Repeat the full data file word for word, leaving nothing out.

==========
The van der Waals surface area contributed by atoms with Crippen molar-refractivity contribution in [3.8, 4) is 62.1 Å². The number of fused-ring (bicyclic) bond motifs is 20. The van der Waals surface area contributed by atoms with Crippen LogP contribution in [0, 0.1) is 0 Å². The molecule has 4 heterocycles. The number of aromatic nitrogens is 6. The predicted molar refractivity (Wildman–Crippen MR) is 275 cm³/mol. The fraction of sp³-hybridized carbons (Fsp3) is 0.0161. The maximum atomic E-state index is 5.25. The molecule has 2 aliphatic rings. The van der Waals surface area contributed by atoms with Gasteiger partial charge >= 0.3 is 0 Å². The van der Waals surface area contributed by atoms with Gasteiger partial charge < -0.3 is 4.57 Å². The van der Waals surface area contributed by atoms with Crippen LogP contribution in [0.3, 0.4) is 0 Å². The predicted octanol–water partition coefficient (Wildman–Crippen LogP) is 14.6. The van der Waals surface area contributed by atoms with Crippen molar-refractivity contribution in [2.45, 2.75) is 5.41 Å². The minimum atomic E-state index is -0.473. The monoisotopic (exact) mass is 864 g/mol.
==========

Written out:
The van der Waals surface area contributed by atoms with Crippen molar-refractivity contribution in [3.8, 4) is 62.1 Å². The number of fused-ring (bicyclic) bond motifs is 20. The van der Waals surface area contributed by atoms with Crippen LogP contribution in [0, 0.1) is 0 Å². The molecule has 4 heterocycles. The number of aromatic nitrogens is 6. The predicted molar refractivity (Wildman–Crippen MR) is 275 cm³/mol. The fraction of sp³-hybridized carbons (Fsp3) is 0.0161. The maximum atomic E-state index is 5.25. The molecule has 2 aliphatic rings. The van der Waals surface area contributed by atoms with Gasteiger partial charge >= 0.3 is 0 Å². The van der Waals surface area contributed by atoms with Gasteiger partial charge < -0.3 is 4.57 Å². The van der Waals surface area contributed by atoms with Crippen LogP contribution in [0.3, 0.4) is 0 Å². The predicted octanol–water partition coefficient (Wildman–Crippen LogP) is 14.6. The van der Waals surface area contributed by atoms with Crippen molar-refractivity contribution in [2.45, 2.75) is 5.41 Å². The minimum atomic E-state index is -0.473. The monoisotopic (exact) mass is 864 g/mol.